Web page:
What is Revenue Expenditure?
Revenue expenditure is expenditure concerned with the costs of doing business on a day to day basis. When companies make a revenue expenditure, the expense provides immediate benefits, rather than long term ones. This is contrasted with capital expenditures, which are long term investments intended to help a business grow and thrive.
It is sometimes said that businesses have to spend money to make money. Businesses use their revenues both to amass capital which can be used in the long term, and to cover immediate expenses. Revenue expenditures include things like maintenance, wages and salaries, and costs for utilities. The revenue expenditure consists of expenses which must be covered immediately to keep the business running and which provide immediate benefits.
Companies break their expenses into revenue expenditures and capital expenditures so that they can see how they are using their funds and they can assess whether or not they are operating efficiently and effectively. Routinely high revenue expenditure can make it difficult for a business to build up capital, which means that it cannot make long term investments and it may not be prepared in the event of a crisis situation. For example, if a restaurant is spending most of its earnings compensating employees, paying suppliers, and performing maintenance, it may be in trouble if the freezer system goes down and needs to be replaced.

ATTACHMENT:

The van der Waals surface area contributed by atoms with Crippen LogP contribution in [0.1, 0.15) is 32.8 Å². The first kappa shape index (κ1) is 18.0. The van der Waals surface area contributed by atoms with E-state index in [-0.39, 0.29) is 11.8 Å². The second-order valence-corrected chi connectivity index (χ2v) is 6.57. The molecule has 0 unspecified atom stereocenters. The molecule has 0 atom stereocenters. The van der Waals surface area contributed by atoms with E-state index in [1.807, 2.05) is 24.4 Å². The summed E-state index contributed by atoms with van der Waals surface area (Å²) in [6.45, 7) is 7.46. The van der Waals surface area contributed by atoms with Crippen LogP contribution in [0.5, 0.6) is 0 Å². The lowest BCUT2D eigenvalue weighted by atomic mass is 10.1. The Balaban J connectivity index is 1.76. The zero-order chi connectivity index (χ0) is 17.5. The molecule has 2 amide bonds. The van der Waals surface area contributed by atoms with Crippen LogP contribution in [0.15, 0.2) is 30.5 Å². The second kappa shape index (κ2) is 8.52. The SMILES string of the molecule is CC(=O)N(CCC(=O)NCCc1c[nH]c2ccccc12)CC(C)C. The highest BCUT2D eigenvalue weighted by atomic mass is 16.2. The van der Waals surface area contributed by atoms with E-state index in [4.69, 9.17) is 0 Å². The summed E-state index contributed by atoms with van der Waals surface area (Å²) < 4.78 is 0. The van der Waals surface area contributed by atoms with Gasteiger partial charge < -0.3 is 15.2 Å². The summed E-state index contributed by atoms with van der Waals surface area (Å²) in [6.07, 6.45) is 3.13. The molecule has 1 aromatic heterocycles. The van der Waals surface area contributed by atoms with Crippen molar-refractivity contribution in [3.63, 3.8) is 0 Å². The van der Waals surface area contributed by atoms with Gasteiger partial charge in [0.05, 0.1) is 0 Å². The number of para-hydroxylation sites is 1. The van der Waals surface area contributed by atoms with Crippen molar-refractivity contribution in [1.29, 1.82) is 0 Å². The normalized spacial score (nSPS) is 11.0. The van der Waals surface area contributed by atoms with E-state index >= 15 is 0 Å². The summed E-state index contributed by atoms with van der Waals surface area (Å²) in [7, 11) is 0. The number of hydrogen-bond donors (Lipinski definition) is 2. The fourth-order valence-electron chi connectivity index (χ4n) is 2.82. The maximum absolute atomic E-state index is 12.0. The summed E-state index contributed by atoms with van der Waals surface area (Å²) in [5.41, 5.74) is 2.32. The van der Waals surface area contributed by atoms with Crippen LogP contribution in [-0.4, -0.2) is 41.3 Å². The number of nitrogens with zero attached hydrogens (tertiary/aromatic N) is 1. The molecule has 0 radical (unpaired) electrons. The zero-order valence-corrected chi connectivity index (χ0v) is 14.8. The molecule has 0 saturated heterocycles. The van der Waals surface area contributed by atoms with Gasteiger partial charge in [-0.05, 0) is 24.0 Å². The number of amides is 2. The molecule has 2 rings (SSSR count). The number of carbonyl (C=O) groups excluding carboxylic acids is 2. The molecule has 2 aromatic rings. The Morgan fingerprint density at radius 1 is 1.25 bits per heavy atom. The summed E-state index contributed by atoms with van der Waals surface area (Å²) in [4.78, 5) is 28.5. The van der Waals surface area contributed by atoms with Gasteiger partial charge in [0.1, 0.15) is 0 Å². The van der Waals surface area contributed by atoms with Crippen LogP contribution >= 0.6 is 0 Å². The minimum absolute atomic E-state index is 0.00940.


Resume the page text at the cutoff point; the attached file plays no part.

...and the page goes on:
At times, a calculated capital expenditure can cut down on revenue expenditure. To borrow the restaurant example again, the owners might sit down and realize that buying a building in which to operate would be cheaper than renewing a lease. Thus, they might make the decision to expend capital for that purchase in the interests of cutting down operating costs and establishing a long term presence. The new building will also be an investment itself; the restaurant now has an asset it can sell or rent if it needs to.
Certain revenue expenditures may be deductible for tax purposes. It is recognized that a portion of business revenue applied to immediate expenses should not be taxed and business can claim such expenses as deductions. For example, a business is not required to pay taxes on the money it uses to pay payroll taxes. The rules for deductions are very complex and for a large business it may be necessary to consult an account to get accurate information and advice so that taxes will be filed properly.
Certainly take the advice of this article and consult an accountant if you have questions about this. Last year I had a huge advertisement expenditure that I did not know was tax deductible. It saved me a ton of money in taxes and allowed me to expand my business. I would have never found it on my own, the accountant was a real help.
@katzdad-Since revenues are technically money that is coming in and expenditures is money that is going out the term for when revenues exceed expenditure would be a surplus. It is kind of like when you have money left over each month after paying all your bills. Most companies choose to reinvest the surplus into the future of the company based on their expenditure budgets.
So in reading this I have to wonder, what happens when revenues exceed expenditures? Is there a specific term for that situation?
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